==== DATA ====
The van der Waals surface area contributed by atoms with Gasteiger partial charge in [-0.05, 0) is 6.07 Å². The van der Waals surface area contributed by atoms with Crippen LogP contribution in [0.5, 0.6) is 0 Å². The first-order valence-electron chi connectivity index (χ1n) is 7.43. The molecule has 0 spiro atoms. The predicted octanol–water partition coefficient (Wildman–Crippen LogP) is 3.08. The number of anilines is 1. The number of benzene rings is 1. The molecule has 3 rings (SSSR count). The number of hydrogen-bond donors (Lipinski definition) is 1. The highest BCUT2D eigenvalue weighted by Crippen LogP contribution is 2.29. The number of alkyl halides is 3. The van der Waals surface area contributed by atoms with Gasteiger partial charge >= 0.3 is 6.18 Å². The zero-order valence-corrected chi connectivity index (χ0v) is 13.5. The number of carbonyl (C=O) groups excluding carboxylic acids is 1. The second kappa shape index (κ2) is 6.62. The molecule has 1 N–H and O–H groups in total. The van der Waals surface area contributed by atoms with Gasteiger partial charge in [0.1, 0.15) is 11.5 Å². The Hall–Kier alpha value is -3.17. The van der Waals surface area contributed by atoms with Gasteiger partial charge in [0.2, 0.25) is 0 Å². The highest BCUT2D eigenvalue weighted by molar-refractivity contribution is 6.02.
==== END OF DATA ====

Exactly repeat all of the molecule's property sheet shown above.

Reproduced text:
The van der Waals surface area contributed by atoms with Gasteiger partial charge in [-0.05, 0) is 6.07 Å². The van der Waals surface area contributed by atoms with Crippen LogP contribution in [0.5, 0.6) is 0 Å². The first-order valence-electron chi connectivity index (χ1n) is 7.43. The molecule has 0 spiro atoms. The predicted octanol–water partition coefficient (Wildman–Crippen LogP) is 3.08. The number of anilines is 1. The number of benzene rings is 1. The molecule has 3 rings (SSSR count). The number of hydrogen-bond donors (Lipinski definition) is 1. The highest BCUT2D eigenvalue weighted by Crippen LogP contribution is 2.29. The number of alkyl halides is 3. The van der Waals surface area contributed by atoms with Gasteiger partial charge >= 0.3 is 6.18 Å². The zero-order valence-corrected chi connectivity index (χ0v) is 13.5. The number of carbonyl (C=O) groups excluding carboxylic acids is 1. The second kappa shape index (κ2) is 6.62. The molecule has 1 N–H and O–H groups in total. The van der Waals surface area contributed by atoms with Gasteiger partial charge in [0.1, 0.15) is 11.5 Å². The Hall–Kier alpha value is -3.17. The van der Waals surface area contributed by atoms with Gasteiger partial charge in [0.2, 0.25) is 0 Å². The highest BCUT2D eigenvalue weighted by molar-refractivity contribution is 6.02.